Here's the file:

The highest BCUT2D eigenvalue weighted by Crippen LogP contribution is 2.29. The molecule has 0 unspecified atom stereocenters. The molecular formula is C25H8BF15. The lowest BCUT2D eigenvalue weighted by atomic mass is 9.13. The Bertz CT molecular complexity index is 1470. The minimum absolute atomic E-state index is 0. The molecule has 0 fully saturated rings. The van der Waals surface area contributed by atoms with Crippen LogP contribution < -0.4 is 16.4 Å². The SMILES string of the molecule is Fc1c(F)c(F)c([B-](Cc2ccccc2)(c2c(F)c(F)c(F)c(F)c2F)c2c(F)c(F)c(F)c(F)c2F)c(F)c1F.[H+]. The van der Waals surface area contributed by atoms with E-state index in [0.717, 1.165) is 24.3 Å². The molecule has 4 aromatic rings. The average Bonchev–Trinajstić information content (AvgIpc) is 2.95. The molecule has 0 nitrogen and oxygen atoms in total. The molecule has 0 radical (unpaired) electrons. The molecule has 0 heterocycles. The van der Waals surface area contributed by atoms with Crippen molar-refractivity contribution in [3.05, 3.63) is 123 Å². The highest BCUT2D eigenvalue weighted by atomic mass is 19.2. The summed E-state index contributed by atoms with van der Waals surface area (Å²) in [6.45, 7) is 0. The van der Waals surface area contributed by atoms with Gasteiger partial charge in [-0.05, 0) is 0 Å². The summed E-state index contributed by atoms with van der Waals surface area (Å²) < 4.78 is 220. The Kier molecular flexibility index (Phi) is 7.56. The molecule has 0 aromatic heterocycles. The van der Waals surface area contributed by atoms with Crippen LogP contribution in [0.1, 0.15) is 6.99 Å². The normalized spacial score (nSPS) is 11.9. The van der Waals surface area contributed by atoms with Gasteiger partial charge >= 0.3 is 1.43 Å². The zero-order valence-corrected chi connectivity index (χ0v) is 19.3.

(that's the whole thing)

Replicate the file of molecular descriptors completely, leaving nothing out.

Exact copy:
The highest BCUT2D eigenvalue weighted by Crippen LogP contribution is 2.29. The molecule has 0 unspecified atom stereocenters. The molecular formula is C25H8BF15. The lowest BCUT2D eigenvalue weighted by atomic mass is 9.13. The Bertz CT molecular complexity index is 1470. The minimum absolute atomic E-state index is 0. The molecule has 0 fully saturated rings. The van der Waals surface area contributed by atoms with Crippen LogP contribution < -0.4 is 16.4 Å². The SMILES string of the molecule is Fc1c(F)c(F)c([B-](Cc2ccccc2)(c2c(F)c(F)c(F)c(F)c2F)c2c(F)c(F)c(F)c(F)c2F)c(F)c1F.[H+]. The van der Waals surface area contributed by atoms with E-state index in [0.717, 1.165) is 24.3 Å². The molecule has 4 aromatic rings. The average Bonchev–Trinajstić information content (AvgIpc) is 2.95. The molecule has 0 nitrogen and oxygen atoms in total. The molecule has 0 radical (unpaired) electrons. The molecule has 0 heterocycles. The van der Waals surface area contributed by atoms with Crippen molar-refractivity contribution in [3.05, 3.63) is 123 Å². The highest BCUT2D eigenvalue weighted by atomic mass is 19.2. The summed E-state index contributed by atoms with van der Waals surface area (Å²) in [6.45, 7) is 0. The van der Waals surface area contributed by atoms with Gasteiger partial charge in [-0.05, 0) is 0 Å². The summed E-state index contributed by atoms with van der Waals surface area (Å²) < 4.78 is 220. The Kier molecular flexibility index (Phi) is 7.56. The molecule has 0 aromatic heterocycles. The van der Waals surface area contributed by atoms with Crippen LogP contribution in [0.1, 0.15) is 6.99 Å². The normalized spacial score (nSPS) is 11.9. The van der Waals surface area contributed by atoms with Gasteiger partial charge >= 0.3 is 1.43 Å². The zero-order valence-corrected chi connectivity index (χ0v) is 19.3.